Nate Mitchell, Oculus co-founder and former Head of VR Product at Facebook, has opened a new game studio called Mountaintop Studios. Despite pioneering the first wave of consumer VR, Mitchell says Mountaintop isn’t focusing on VR just yet.

Talking to, Mitchell said this, responding to whether Mountaintop would ever produce VR games:

“The short version is nothing has changed. The developers working in VR today are trailblazing some incredible gaming experiences—Half-Life: Alyx, for example—and I’m super excited to see what they build next.

“We haven’t left VR behind at Mountaintop—and I doubt we ever will—but it’s unlikely our first title will be VR.”

Mountaintop has a number of positions available, however none of them specify VR/AR experience as a prerequisite. Instead, the studio appears to be focused on creating multiplayer games for traditional platforms.

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“Games are a reflection of the teams that make them. So to make the best games, we’re building a studio that puts the team first — one that’s collaborative, anti-crunch, diverse, and inclusive,” Mitchell says in a blog post.

Mitchell left Facebook back in August 2019, representing the final Oculus co-founder to leave the company.

Mountaintop also includes co-founder Matt Hansen, a former Executive Producer at Oculus, Hidden Path’s Mark Terrano, and Naughty Dog’s Richard Lyons—a team seemingly fit for the task of building a VR game, but alas.

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  • Darkentity

    Spends years developing VR and then creates a flat studio game company. This makes no sense and will most definitely fail, especially if they are working on a multiplayer game which is a near impossible market to tap into at the moment!

    • sfmike

      I’m sure it’s because they can’t see the profits making them a quick billion or a studio they can sell to someone else for a billion so VR just isn’t worth it to the get rich quick startup mentality.

      • Bob

        “studio they can sell to someone else for a billion ”

        Fresh game companies like this one which usually compose of former veterans of X and Y companies almost always end up in failure because their grand ambitions and optimism doesn’t go hand-in-hand with the harsh realities of good game development. And before you know it, the founders lose the motivation to continue developing whatever that game was and decide to sell off the company and whatever assets it owned to the usual suspects like EA or Activision.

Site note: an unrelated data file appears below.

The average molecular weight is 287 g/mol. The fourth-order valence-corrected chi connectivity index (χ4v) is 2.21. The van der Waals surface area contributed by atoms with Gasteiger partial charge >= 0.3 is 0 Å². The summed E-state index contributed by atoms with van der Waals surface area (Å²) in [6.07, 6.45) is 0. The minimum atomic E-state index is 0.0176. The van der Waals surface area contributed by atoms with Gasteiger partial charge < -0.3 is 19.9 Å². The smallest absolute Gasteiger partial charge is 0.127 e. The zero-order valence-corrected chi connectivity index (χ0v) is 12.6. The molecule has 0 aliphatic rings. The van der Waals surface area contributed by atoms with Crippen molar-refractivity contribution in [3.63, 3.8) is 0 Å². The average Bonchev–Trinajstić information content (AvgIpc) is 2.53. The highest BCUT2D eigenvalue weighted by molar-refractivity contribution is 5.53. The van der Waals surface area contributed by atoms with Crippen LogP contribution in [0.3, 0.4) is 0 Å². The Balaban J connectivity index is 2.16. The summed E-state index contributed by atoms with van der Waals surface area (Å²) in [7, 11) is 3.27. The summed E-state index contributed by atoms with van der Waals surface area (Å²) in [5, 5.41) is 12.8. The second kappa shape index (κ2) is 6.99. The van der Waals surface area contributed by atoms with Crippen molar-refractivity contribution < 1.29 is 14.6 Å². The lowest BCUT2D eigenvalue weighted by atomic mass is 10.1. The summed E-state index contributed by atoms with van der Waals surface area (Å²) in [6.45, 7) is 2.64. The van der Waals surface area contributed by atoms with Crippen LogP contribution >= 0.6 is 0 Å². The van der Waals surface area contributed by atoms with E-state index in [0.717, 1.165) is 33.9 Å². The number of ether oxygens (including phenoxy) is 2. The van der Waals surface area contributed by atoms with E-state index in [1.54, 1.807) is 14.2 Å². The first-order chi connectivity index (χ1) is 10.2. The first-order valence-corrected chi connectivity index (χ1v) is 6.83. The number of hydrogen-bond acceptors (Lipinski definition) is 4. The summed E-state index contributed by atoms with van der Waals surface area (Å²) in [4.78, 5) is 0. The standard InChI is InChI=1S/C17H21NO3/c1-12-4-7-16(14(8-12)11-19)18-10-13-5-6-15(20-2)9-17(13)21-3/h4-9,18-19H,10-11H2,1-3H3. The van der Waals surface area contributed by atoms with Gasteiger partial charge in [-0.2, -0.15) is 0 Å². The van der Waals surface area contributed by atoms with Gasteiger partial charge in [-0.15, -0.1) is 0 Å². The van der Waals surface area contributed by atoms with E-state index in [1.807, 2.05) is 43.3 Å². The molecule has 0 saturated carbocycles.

It’s a good way for these entrepreneurial “founders” to get a cash injection when the going gets tough. And it always gets tough :)

        Either way the story is always the same.

    • MeowMix

      It’s also probably just a side gig for Mitchell. They guy has money, he doesn’t have to work. He can take it nice and slow and focus on the quality of game development; sounds like a good decision

    • care package

      It makes total sense actually. There’s a lot more money in flat, a LOT more.

    • brandon9271

      flat games are where the bulk of the money is. Sad but true. If the AAA companies aren’t doing it with their huge resources you can’t really expect a start up to take the right.

  • Good luck to him!

  • Bumpy

    Maybe we need something way bigger than HL:A; Fortnite VR?

    Then VR will take off.

    • AJ_74

      Right? HL:A was supposed to be VR’s savior, wasn’t it?

      I mean, we could be getting ready to play Cyberpunk 2077 in VR, if only CDPR didn’t have those pesky motion controls to worry about.

  • TechPassion

    Who cares about this loser. If you are wondering why I am calling him like that, just read articles from the last 1.5 year. This guy has no charisma and balls.

  • impurekind

    ” anti-crunch, diverse, and inclusive”

    None of those things have anything at all to do with what makes a great video game.

    If that’s how you’re determining how good your games are going to be then you’re off to a bad start.

    Just focus on making creative, magical, exciting, polished, world class and, above all, fun games–forget about all the virtue-signalling trite–that’s how you make “the best games”.

    • brandon9271

      You mean diversity hires and woke politics don’t make for great entertainment? Well.. You’re right. lol

  • AJ_74

    Yeah, let’s just ask capable people to make shit we like for no profit.

    Or, get off your ass and make something yourself.